Zion: Jug Handle Arch
There are numerous natural arches in Zion National Park including Hepworth, Bridge Mountain, Two Pines, Hidden Canyon, Hidden Arch, Checkerboard, Hammerhead, Elephant, Pico Rosado and one of the longest arches in the world, Kolob Arch. In addition to these is Jug handle Arch, a propped arch that can be seen from the main highway in Zion National Park, but it's hard to spot unless you know right where to look, therefore, few have ever seen it. Although it can be viewed from the road, you can hike a half-mile, round-trip, to a much better view point and snap some photographs or you can do the strenuous 3 mile, round-trip, hike and scramble up to the arch itself. The structure is nestled amongst the beautiful slickrock that is so prevalent on the east side of the park. During the summer these mounds of rock east of the Zion-Mt. Carmel Tunnel can be a forbidding furnace where pillars of fairyland-like rock outcroppings and sparse trees offer only isolated pockets of shade. Winter is an ideal time to hike in such a parched environment and by adding the right clothing you can be very comfortable. Dress in layers, beginning with a wicking base, then a light insulating fleece, add a light wind stopper and top all this with a waterproof shell and your body temperature, based on physical exertion, can be regulated by removing or adding one item at a time.
At a Glance
Water: No reliable water source.
Note: When hiking in Zion National Park stay on established trails to protect yourself and the delicate desert environment. Avoid cliff edges. Sandstone can be slippery and unstable. Whenever hiking off trail be sure to wear sticky rubbered hiking shoes.
Parking - The parking area and viewpoint for Jug handle Arch is on the south side of the Zion-Mt. Carmel Highway, 2 miles west of the east entrance or 1.9 miles east of the small tunnel. If needed, there is a small pullout just east of the usual parking area. From the parking area, look north to the skyline and try to locate the arch on the right side of the large peninsula. It's a little more than a half-mile away as the crow flies.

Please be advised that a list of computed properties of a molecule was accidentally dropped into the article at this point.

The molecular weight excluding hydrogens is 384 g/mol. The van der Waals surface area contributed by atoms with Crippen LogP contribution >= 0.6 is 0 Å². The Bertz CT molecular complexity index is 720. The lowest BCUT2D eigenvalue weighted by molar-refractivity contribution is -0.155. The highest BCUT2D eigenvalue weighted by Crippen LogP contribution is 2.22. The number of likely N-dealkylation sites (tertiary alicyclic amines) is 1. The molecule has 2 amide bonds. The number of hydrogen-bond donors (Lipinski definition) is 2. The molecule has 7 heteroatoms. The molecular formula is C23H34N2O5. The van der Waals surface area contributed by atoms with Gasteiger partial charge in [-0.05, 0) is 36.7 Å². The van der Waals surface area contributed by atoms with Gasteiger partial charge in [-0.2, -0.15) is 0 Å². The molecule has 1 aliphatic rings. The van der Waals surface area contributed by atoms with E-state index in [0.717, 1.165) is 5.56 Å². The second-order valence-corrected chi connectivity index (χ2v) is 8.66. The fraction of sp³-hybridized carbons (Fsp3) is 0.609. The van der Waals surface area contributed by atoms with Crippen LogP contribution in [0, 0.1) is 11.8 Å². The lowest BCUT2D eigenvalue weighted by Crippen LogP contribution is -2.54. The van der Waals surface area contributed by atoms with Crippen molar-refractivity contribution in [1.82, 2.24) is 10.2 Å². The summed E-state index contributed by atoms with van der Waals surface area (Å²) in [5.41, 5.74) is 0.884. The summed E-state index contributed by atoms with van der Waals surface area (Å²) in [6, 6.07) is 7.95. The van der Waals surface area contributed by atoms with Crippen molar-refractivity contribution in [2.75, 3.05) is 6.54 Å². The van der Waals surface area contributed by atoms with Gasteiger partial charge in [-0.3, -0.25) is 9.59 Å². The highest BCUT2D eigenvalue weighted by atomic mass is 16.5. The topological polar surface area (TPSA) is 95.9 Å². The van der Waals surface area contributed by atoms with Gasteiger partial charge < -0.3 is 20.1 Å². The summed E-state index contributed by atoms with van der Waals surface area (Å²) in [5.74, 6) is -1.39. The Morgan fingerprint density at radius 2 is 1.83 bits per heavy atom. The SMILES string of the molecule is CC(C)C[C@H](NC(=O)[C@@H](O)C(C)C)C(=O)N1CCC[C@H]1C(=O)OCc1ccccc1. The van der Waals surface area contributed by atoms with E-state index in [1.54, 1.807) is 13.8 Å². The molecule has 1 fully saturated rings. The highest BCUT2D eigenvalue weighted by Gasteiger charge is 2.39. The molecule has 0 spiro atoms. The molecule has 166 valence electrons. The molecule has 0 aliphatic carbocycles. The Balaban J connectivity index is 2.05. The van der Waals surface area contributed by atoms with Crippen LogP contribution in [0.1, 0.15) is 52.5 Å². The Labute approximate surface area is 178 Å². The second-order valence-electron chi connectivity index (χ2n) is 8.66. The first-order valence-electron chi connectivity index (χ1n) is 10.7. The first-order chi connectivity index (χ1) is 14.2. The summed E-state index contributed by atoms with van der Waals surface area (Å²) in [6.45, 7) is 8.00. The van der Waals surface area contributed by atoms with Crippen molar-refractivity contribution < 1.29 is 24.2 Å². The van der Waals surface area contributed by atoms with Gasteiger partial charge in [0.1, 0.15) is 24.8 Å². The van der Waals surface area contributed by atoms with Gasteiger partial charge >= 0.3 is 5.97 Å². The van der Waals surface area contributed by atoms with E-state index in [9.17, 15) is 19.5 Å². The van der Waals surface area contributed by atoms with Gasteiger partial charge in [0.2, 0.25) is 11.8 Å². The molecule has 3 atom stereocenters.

Trailhead - Begin hiking, heading east on the highway, passing the drainage on the left side of the road. There is a sweeping left curve around a blind corner, so use caution and stay off the road to avoid traffic. Soon another drainage is noticeable on the left and is identifiable by a large slickrock bowl and dome shaped hoodoo located at the top of the wash. This drainage is 200 yards from the parking area or 100 yards from the small pullout.
Viewpoint - Walk down into the wash and then hike up toward the hoodoo ahead of you. Soon the sand yields to a steep slickrock scramble. After a 150 yard ascent up the sandstone, you will arrive at a saddle. Look north, to see an unobstructed view of Jug handle Arch and the terrain to be covered on the way to the structure. This is where you would stop and take photos then turn around if you are not doing the entire hike.
Keyhole Canyon - If you wish to continue past the half-mile, round-trip viewpoint, then drop down the steep slope into Keyhole Canyon 150 feet below. This is your chance to peek at one of Zion's most popular canyoneering routes. To enter the slot would require you to have canyoneering skills, equipment, a wet/drysuit and a permit from the park.